Publishers are turning their attention to the cultural issue of getting their reporters and other staff to think mobile-first.
On Friday, The New York Times said that it would temporarily bar employees, both inside and outside editorial, from accessing its desktop homepage while at the newspaper’s New York City headquarters. The thinking: With 47 percent of time spent with NYT’s digital content coming from mobile, staffers should be more sensitive to the needs of mobile readers.
“There’s a disconnect between the creation of our journalism and the consumption of it,” said assistant masthead editor Clifford Levy, who spearheaded the experiment. “This is vitally important for us.”
That thinking has become increasingly commonplace among publishers, which have seen mobile traffic overtake that of desktop. The result: Publishers are ginning up new ways to infuse mobile-first thinking into their content-creation strategies and overall organizations.
For many publishers, the most popular solution is to offer writers mobile previews of their stories both before and after publishing. This gives them a clearer idea of how their stories will look on mobile screens and reminds them of what the primary content-consumption experience actually is.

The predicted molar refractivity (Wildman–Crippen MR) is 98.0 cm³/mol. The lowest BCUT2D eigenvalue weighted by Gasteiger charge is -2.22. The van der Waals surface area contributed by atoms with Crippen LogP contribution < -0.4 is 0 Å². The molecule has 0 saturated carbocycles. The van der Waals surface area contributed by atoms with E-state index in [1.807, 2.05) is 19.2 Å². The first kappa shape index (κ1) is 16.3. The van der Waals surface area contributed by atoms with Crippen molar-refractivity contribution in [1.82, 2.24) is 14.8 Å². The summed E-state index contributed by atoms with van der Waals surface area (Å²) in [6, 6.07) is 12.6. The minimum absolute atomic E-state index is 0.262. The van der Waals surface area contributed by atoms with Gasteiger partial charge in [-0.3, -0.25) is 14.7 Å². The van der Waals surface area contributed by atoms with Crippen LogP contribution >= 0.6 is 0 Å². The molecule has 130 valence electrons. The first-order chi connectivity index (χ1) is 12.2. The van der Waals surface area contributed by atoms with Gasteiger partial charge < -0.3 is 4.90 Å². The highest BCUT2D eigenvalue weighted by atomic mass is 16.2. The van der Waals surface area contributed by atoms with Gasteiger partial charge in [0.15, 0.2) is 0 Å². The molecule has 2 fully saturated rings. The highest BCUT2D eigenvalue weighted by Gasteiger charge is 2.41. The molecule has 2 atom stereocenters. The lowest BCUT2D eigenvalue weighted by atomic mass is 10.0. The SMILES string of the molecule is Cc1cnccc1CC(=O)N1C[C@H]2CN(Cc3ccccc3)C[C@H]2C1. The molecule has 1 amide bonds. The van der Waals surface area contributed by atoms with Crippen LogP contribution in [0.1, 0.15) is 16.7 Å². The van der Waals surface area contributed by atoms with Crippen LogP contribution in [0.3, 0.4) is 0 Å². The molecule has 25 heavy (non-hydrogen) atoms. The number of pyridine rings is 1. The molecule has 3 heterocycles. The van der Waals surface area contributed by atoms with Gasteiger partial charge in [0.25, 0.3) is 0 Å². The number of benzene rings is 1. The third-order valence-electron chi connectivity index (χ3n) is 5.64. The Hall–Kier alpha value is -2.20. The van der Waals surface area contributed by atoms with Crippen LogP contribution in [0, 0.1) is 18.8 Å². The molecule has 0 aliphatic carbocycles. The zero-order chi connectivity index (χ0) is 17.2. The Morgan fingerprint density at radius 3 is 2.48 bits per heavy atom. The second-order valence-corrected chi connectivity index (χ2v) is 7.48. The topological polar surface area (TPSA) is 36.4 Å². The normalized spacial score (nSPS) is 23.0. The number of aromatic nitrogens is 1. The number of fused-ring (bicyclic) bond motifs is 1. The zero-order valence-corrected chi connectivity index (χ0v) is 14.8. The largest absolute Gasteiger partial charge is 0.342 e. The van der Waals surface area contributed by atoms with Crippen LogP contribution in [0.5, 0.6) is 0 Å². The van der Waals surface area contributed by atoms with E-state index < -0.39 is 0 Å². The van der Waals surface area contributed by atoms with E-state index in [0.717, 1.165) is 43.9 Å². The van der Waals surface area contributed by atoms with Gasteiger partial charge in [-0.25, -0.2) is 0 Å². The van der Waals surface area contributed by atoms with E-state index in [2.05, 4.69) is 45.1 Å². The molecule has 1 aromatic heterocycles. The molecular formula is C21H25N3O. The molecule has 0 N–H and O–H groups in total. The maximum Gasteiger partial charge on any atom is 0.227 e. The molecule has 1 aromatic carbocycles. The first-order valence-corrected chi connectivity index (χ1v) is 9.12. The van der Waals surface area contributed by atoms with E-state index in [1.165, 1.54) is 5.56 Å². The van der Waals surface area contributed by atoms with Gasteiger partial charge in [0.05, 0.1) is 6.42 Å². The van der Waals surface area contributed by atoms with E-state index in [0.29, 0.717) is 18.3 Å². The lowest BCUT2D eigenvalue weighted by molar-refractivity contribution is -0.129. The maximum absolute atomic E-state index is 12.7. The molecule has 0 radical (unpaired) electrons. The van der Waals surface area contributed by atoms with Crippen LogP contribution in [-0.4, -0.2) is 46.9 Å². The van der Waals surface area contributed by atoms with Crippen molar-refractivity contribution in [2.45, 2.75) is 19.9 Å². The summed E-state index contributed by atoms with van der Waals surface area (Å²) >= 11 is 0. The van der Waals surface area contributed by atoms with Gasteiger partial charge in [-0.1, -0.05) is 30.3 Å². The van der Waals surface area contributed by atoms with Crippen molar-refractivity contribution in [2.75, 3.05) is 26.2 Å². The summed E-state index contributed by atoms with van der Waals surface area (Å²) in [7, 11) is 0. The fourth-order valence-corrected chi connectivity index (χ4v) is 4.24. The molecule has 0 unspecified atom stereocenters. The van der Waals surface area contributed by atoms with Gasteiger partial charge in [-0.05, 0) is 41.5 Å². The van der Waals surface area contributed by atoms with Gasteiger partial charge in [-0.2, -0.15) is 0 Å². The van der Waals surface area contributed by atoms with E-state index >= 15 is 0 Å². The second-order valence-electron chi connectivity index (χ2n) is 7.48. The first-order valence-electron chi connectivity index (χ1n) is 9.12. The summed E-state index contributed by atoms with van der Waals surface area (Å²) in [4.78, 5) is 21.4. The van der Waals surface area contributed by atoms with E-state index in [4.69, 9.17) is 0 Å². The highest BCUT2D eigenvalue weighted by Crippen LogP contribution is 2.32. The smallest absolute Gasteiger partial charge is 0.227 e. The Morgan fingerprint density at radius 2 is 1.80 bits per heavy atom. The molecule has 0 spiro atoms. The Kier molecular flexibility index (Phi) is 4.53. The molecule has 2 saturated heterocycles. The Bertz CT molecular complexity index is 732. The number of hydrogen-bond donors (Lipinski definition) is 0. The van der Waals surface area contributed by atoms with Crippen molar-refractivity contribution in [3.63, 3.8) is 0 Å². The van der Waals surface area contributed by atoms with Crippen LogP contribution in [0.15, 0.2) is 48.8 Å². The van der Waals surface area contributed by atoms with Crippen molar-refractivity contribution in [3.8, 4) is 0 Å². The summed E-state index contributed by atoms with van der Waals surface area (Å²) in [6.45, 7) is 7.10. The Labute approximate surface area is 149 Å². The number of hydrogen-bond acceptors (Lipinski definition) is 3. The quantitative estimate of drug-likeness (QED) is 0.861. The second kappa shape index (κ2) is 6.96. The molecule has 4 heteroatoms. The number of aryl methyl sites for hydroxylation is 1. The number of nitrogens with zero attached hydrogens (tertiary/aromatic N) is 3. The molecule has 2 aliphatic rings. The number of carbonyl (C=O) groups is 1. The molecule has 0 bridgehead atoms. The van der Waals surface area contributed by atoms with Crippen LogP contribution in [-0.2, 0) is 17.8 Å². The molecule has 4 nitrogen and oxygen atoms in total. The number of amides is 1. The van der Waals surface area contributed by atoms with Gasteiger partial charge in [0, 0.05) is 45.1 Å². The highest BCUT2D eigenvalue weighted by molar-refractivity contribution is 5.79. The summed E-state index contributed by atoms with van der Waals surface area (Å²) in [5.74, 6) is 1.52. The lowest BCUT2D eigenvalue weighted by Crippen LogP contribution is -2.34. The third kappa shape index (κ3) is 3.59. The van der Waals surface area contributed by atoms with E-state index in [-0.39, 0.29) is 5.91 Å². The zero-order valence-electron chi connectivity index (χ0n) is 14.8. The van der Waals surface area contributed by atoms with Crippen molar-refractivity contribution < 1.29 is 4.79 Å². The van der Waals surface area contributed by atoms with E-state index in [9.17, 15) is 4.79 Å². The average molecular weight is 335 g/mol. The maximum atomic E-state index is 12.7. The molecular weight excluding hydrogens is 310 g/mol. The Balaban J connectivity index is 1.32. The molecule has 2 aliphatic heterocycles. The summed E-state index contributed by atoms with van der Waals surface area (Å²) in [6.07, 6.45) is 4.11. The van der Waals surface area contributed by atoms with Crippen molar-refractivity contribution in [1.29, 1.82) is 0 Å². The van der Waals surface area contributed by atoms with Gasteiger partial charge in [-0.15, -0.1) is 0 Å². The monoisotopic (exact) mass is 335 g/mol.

“That’s crucial,” said USA Today Sports content director Jamie Mottram, adding that the feature was a result of a mobile-only experiment For The Win ran in mid-2013.
But building mobile-specific tech can only do so much if there isn’t a mobile-focused culture around it. Quartz, which also built mobile-specific tools into its CMS, has also gone as far as to build mobile into its overall editorial strategy. Its stories are written “to be sucked off the screen of a smartphone in a swaying subway train,” according to its style guide.
“The result, I think, is that when writers picture their audience, they’re picturing people on phones, and that mental shift alone makes a big difference,” said Quartz vp of product Zach Seward.
It’s not easy, however, for legacy media companies to make this kind of shifts, particularly at a place like the Times, where many reporters are more interested in getting their stories on the front page of the newspaper than how they look on a smartphone screen.
CNN, which got 73 percent of its traffic from mobile readers last weekend, has also gone a long way toward putting mobile front and center by starting each day with an 8 a.m. mobile news meeting and pushing editorial staff to think less about homepage placement and more about how well their stories spread on social networks, which are dominated by mobile consumption.
“People might hang onto desktop the same way they hang onto print, so they might need something more severe than a suggestion,” said CNN digital editor-in-chief Meredith Artley.
The move to block desktop access to the homepage has already borne fruit. Levy said that even before the experiment officially began, a Times reporter noticed some discrepancies in how a series of articles looked on desktop and mobile screens.
“The more people looking at our site on their phones, the more things like that we can spot,” he said.
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